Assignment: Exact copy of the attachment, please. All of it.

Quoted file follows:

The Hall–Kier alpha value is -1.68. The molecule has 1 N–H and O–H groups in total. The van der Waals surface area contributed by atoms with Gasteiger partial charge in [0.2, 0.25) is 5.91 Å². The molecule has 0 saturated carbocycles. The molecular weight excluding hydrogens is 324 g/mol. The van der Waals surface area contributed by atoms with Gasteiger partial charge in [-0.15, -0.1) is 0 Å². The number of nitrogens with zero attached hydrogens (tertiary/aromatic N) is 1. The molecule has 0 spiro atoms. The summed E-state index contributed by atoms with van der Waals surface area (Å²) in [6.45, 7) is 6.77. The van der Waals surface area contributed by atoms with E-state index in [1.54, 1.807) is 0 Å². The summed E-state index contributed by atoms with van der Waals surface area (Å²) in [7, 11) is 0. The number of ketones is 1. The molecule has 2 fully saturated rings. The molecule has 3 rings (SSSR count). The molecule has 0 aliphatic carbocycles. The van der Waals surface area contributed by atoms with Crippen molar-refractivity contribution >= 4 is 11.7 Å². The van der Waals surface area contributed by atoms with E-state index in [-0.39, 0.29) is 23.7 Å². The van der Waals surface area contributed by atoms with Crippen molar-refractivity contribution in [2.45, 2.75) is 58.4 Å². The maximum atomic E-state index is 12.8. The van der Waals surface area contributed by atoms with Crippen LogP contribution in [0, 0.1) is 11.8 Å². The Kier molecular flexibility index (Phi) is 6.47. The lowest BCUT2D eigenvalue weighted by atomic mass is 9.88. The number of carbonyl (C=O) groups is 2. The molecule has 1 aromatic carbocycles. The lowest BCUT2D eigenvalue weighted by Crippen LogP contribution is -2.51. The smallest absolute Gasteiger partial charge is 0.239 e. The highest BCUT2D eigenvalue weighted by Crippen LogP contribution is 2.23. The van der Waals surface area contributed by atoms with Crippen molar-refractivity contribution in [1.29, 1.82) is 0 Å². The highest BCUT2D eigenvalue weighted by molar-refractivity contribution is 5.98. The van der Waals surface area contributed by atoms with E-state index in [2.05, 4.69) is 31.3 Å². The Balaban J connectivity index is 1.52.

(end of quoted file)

The Hall–Kier alpha value is -1.68. The molecule has 1 N–H and O–H groups in total. The van der Waals surface area contributed by atoms with Gasteiger partial charge in [0.2, 0.25) is 5.91 Å². The molecule has 0 saturated carbocycles. The molecular weight excluding hydrogens is 324 g/mol. The van der Waals surface area contributed by atoms with Gasteiger partial charge in [-0.15, -0.1) is 0 Å². The number of nitrogens with zero attached hydrogens (tertiary/aromatic N) is 1. The molecule has 0 spiro atoms. The summed E-state index contributed by atoms with van der Waals surface area (Å²) in [6.45, 7) is 6.77. The van der Waals surface area contributed by atoms with E-state index in [1.54, 1.807) is 0 Å². The summed E-state index contributed by atoms with van der Waals surface area (Å²) in [7, 11) is 0. The number of ketones is 1. The molecule has 2 fully saturated rings. The molecule has 3 rings (SSSR count). The molecule has 0 aliphatic carbocycles. The van der Waals surface area contributed by atoms with Crippen molar-refractivity contribution >= 4 is 11.7 Å². The van der Waals surface area contributed by atoms with E-state index in [-0.39, 0.29) is 23.7 Å². The van der Waals surface area contributed by atoms with Crippen molar-refractivity contribution in [2.45, 2.75) is 58.4 Å². The maximum atomic E-state index is 12.8. The van der Waals surface area contributed by atoms with Crippen LogP contribution in [0, 0.1) is 11.8 Å². The Kier molecular flexibility index (Phi) is 6.47. The lowest BCUT2D eigenvalue weighted by atomic mass is 9.88. The number of carbonyl (C=O) groups is 2. The molecule has 1 aromatic carbocycles. The lowest BCUT2D eigenvalue weighted by Crippen LogP contribution is -2.51. The smallest absolute Gasteiger partial charge is 0.239 e. The highest BCUT2D eigenvalue weighted by Crippen LogP contribution is 2.23. The van der Waals surface area contributed by atoms with Crippen molar-refractivity contribution in [1.29, 1.82) is 0 Å². The highest BCUT2D eigenvalue weighted by molar-refractivity contribution is 5.98. The van der Waals surface area contributed by atoms with E-state index in [2.05, 4.69) is 31.3 Å². The Balaban J connectivity index is 1.52.